With their high fiber and nutrient content, fruits are an essential component of a healthy diet. While fresh fruits have long been considered the best option, dried fruits contain many of the same benefits. However, in order to utilize the maximum benefits of any fruit you choose, whether fresh or dried, serving sizes should be kept in mind.
Nutrient-dense foods are those that contain high amounts of vitamins, minerals or other health-promoting compounds with relatively few calories. Both dried and fresh fruit are healthy, nutrient-dense foods. The main difference between the two options is that taking out the water in dried fruits concentrates both the nutrients and calories. While this may be advantageous if you're hiking or exercising and want easy, accessible calories, it could be a disadvantage for those trying to lose weight. Sticking with the standard serving size of ¼ cup dried fruit is important to keep in mind to ensure you get the desirable nutrients and avoid overdoing it on the calories.
Calorie and Sugar Content
Again, the drying process works to concentrate the nutrients and calories in a serving of dried fruit. However, when comparing the standard serving sizes, dried and fresh varieties contain equivalent amounts of calories and sugar. For example, one serving of dried apples, ¼ cup, contains 52 calories and 12 grams of sugar. One serving of fresh apples, about 1 cup, contains 65 calories and 13 grams of sugar. Therefore, when sticking to appropriate serving sizes, the calorie and sugar content of the two varieties does not differ significantly. However, a serving of fresh fruit offers more volume and water than dried fruit, which helps to keep you feeling full, an advantageous perk for those watching their waistline.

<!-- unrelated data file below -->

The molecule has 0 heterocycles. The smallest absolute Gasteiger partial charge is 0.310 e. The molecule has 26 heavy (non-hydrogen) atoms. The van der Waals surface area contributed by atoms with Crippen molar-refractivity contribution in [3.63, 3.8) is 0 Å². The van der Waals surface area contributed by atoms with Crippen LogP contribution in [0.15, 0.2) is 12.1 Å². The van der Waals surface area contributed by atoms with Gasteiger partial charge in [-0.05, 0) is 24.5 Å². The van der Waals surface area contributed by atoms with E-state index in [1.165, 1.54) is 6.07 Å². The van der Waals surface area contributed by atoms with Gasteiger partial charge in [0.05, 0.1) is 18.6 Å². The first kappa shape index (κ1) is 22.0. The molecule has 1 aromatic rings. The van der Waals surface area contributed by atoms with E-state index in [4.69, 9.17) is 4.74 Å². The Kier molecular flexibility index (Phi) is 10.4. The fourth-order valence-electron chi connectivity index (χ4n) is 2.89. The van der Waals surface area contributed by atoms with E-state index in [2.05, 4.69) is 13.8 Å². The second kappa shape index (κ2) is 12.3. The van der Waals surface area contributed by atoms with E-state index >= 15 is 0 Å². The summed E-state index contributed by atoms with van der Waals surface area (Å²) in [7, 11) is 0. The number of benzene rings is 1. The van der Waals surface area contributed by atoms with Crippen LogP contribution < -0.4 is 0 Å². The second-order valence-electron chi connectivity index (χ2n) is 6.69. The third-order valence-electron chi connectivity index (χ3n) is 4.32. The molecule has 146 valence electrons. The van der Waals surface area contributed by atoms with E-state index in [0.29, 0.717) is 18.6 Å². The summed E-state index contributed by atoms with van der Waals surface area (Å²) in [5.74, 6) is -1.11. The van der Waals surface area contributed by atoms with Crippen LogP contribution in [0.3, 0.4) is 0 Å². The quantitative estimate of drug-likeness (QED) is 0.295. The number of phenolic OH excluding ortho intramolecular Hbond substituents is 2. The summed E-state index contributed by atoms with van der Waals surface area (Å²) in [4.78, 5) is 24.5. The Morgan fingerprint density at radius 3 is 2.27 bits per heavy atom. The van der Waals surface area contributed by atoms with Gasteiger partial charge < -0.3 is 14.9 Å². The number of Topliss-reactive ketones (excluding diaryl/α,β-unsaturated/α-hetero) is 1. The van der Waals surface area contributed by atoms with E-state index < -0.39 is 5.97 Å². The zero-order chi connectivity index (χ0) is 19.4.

During the dehydration process, certain heat-sensitive nutrients such as vitamin C, the B vitamins and vitamin A become unstable, resulting in slightly diminished amounts. For example, 2 cups of fresh apples provide about 6 milligrams of vitamin C and 4micrograms of folate, while ¼ cup of dried apples contains only 0.8mg of vitamin C and no folate. However, as a whole, dried fruit provides many of the same health benefits as fresh, as long as it is consumed in appropriate amounts.
Sarah Dreifke is a freelance writer based in DeKalb, IL with a passion for nutrition education and the prevention of chronic disease. She holds a Bachelor of Science in both Dietetics and Life Sciences Communication from the University of Wisconsin-Madison. Currently, she is working towards a combined Master's Degree in Nutrition and Dietetics as well as a dietetic internship at Northern Illinois University.